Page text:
Posts Tagged ‘Rebuild’

Seattle Seahawks general manager John Schneider doesn’t want the team’s parting of ways with All-Pro cornerback Richard Sherman and Pro Bowl defensive end Michael Bennett, among others, to be mistaken for a rebuild.

“It’s a constant reset every single year, it doesn’t stop,” Schneider said Friday, according to Stacy Frost of 710 ESPN Seattle. “When I say ‘reset’, people are like, ‘well, it’s a rebuild.’ We’re not rebuilding; it’s just a reset.”

Schneider said the offseason departures are not unlike previous roster turnovers that allowed Sherman and others to emerge as the household names that made up the ‘Legion of Boom’ defense that competed in back-to-back Super Bowls, winning SB XLVIII.

“I’m telling you, man, there’s a lot of good young football players that people don’t know about. Tedric Thompson was one of our best special teams players this last year. He didn’t get to play much at strong safety. Kam (Chancellor) was one of our best special teams players the first year he played. He didn’t get to play strong safety because Lawyer (Milloy) was here. Trust the process, man,” Schneider said.

Chancellor and defensive end Cliff Avril remain uncertain for the upcoming season due to career-threatening injury concerns.

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Ottawa Senators owner Eugene Melnyk shed some light on his future plans for the organization in a letter sent to its fans Thursday.

“This has been a disappointing season for our team,” Melnyk said in the letter, per Bruce Garrioch of The Ottawa Sun. “Our place in the standings speaks for itself. Trust me, no one is more aware of this – and more frustrated by it – than I am.”

The Senators sit 29th in the league and have endured a difficult season that began with the optimism of building off last season’s run to Game 7 of the Eastern Conference Final.

“Enduring a tough year has given us a chance for clear-eyed evaluation,” Melnyk said. “This is an ongoing process, but I can tell you one thing: We are not looking to tweak our lineup, nor mortgage our future for stop-gap solutions.”

“As a team, we need to get younger, faster, and more skilled.”

Ottawa has undergone plenty of roster change over the course of the season, acquiring Matt Duchene for Kyle Turris and shipping off Derick Brassard at the trade deadline, while holding off on a potential Erik Karlsson deal that had the hockey world on the edge of its seat.

Melnyk made it clear he wants to shift the focus to his club’s future, including developing a downtown arena at LeBreton Flats and making the Senators competitive once again.

“On a personal level, let me repeat that I have every intention of rebuilding the Senators to become the finest team in the NHL and bringing a Stanley Cup to Ottawa.”

Melnyk’s entire message can be read here.

The last few weeks have not been easy for the New York Rangers.

On Feb. 8. general manager Jeff Gorton and president Glen Sather penned a letter to fans regarding the retooling of the team’s roster, with the reality being that fan favorites would be traded for picks and prospects.

The team stuck to its word, dealing captain Ryan McDonaghRick NashJ.T. MillerMichael Grabner, and Nick Holden ahead of the deadline. For goaltender Henrik Lundqvist, all that movement hit him hard on Tuesday.

“I woke up today and it’s almost like you can’t believe it,” Lundqvist said on Tuesday, according to NHL.com’s Kevin Woodley. “It’s been so many years playing together, going through so many things, and it’s just a different team.”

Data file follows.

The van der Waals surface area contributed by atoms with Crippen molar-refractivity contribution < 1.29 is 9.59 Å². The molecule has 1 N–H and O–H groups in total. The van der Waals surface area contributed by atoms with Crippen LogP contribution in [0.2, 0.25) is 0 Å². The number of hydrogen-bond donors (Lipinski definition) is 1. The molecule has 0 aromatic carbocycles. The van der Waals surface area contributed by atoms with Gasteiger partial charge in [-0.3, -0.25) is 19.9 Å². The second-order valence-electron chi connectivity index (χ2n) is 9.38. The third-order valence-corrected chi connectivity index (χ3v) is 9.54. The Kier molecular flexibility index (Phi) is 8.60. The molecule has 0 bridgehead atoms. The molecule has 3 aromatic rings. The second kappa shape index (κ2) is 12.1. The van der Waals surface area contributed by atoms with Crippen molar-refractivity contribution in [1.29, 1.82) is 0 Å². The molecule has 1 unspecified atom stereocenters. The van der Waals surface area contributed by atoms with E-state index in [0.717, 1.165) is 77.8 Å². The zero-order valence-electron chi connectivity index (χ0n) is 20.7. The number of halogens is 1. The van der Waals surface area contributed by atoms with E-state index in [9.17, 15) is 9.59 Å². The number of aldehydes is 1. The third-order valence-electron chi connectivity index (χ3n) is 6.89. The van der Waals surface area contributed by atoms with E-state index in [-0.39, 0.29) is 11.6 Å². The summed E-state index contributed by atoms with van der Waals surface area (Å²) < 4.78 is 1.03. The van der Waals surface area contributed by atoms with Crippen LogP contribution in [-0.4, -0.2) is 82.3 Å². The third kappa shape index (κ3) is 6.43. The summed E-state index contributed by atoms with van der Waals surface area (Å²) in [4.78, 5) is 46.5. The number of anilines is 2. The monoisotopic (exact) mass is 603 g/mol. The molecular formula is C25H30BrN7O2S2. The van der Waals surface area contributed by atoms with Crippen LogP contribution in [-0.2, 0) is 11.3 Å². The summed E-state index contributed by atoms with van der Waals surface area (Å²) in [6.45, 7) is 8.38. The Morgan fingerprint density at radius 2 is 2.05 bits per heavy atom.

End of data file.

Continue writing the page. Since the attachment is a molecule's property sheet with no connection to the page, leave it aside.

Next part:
Knowing that teammates could be traded anytime between when the club released its statement and the deadline was certainly taxing on the players.

“It’s been a really tough stretch here for a few weeks knowing this might happen,” said Lundqvist. “A big part of our team, good friends, they are gone. … I’ve never experienced anything like this. It was new, but I totally understand where we are and what needs to be done.”

On the flip side, the Rangers were able to kick-start their rebuild with the moves they made, acquiring two first-round picks, a conditional first, a second, a third, a seventh, Vladislav Namestnikov, and Ryan Spooner, along with some prospects and younger players, setting themselves up nicely to quickly turn things around.

With the reported news that Eric Hosmer will be joining the San Diego Padresfor the foreseeable future, the Kansas City Royals now have an idea of how they plan to move forward.

The Royals will stay pat, go into a rebuild, and will not pursue any marquee free agents with Hosmer departing, reports Bob Nightengale of USA Today.

Kansas City was linked to Hosmer for much of the offseason and even had some reported interest in a reunion with third baseman Mike Moustakas, but things now appear to be going in a different direction.

“I’ve been very clear we have two objectives this offseason,” Royals GM Dayton Moore said at a news conference on Sunday, according to MLB.com’s Jeffrey Flanagan. “We have to build our farm system back to what it was in 2010-2011, and we have to get payroll at a level to get us more flexible for the future.

“That period of time (of high payrolls), that phase of who we are, is over. We need to move on.”

Since the end of the 2017 campaign, when the Royals finished 80-82, they’ve made some small additions such as adding pitcher Wily Peralta, infielder Ryan Goins, and re-signing shortstop Alcides Escobar. They also traded Joakim Soria, Scott Alexander, Ryan Buchter, and Brandon Moss.

Along with Hosmer, the 2015 World Series champions lost outfielder Lorenzo Cain to the Milwaukee Brewers in free agency.

Joey Votto, still the lone drawing card on a Cincinnati Reds team that’s seemingly in perpetual rebuild, is ready to turn a new page.

Votto is coming off an incredible 2017 season that saw him lose one of the closest-ever MVP votes, but the Reds still finished in last place for a third straight season. The prospect of another losing year isn’t sitting well with the 34-year-old, who’s ready for the franchise to finally flip the script and start building themselves into a contender sooner than people are expecting.